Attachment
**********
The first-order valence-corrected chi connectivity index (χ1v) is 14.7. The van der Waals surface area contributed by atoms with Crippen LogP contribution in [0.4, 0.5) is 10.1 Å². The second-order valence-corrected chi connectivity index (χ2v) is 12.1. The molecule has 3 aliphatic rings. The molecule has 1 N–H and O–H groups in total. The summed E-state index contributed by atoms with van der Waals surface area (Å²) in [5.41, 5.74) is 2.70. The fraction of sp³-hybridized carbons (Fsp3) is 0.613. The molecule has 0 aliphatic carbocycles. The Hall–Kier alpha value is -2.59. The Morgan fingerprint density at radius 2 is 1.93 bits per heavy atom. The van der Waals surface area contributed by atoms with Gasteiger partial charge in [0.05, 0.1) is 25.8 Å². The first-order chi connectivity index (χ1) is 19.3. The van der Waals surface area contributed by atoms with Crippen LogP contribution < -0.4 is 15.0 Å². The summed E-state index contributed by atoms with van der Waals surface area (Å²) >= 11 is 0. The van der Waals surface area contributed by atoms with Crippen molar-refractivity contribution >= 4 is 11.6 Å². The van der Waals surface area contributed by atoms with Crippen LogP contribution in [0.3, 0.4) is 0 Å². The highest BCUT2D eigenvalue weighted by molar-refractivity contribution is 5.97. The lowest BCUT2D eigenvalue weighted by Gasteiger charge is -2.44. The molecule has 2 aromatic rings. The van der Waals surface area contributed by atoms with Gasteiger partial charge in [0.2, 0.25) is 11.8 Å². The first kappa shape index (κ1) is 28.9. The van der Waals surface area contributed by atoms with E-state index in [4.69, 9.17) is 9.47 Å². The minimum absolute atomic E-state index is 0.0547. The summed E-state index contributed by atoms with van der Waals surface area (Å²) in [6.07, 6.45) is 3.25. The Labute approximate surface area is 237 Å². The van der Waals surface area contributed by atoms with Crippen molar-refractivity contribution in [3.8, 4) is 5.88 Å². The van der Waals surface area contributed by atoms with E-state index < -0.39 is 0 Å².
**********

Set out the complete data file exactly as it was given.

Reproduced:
The first-order valence-corrected chi connectivity index (χ1v) is 14.7. The van der Waals surface area contributed by atoms with Crippen LogP contribution in [0.4, 0.5) is 10.1 Å². The second-order valence-corrected chi connectivity index (χ2v) is 12.1. The molecule has 3 aliphatic rings. The molecule has 1 N–H and O–H groups in total. The summed E-state index contributed by atoms with van der Waals surface area (Å²) in [5.41, 5.74) is 2.70. The fraction of sp³-hybridized carbons (Fsp3) is 0.613. The molecule has 0 aliphatic carbocycles. The Hall–Kier alpha value is -2.59. The Morgan fingerprint density at radius 2 is 1.93 bits per heavy atom. The van der Waals surface area contributed by atoms with Gasteiger partial charge in [0.05, 0.1) is 25.8 Å². The first-order chi connectivity index (χ1) is 19.3. The van der Waals surface area contributed by atoms with Crippen LogP contribution < -0.4 is 15.0 Å². The summed E-state index contributed by atoms with van der Waals surface area (Å²) >= 11 is 0. The van der Waals surface area contributed by atoms with Crippen molar-refractivity contribution >= 4 is 11.6 Å². The van der Waals surface area contributed by atoms with Crippen LogP contribution in [0.3, 0.4) is 0 Å². The highest BCUT2D eigenvalue weighted by molar-refractivity contribution is 5.97. The lowest BCUT2D eigenvalue weighted by Gasteiger charge is -2.44. The molecule has 2 aromatic rings. The van der Waals surface area contributed by atoms with Gasteiger partial charge in [0.2, 0.25) is 11.8 Å². The first kappa shape index (κ1) is 28.9. The van der Waals surface area contributed by atoms with E-state index in [4.69, 9.17) is 9.47 Å². The minimum absolute atomic E-state index is 0.0547. The summed E-state index contributed by atoms with van der Waals surface area (Å²) in [6.07, 6.45) is 3.25. The Labute approximate surface area is 237 Å². The van der Waals surface area contributed by atoms with Crippen molar-refractivity contribution in [3.8, 4) is 5.88 Å². The van der Waals surface area contributed by atoms with E-state index < -0.39 is 0 Å².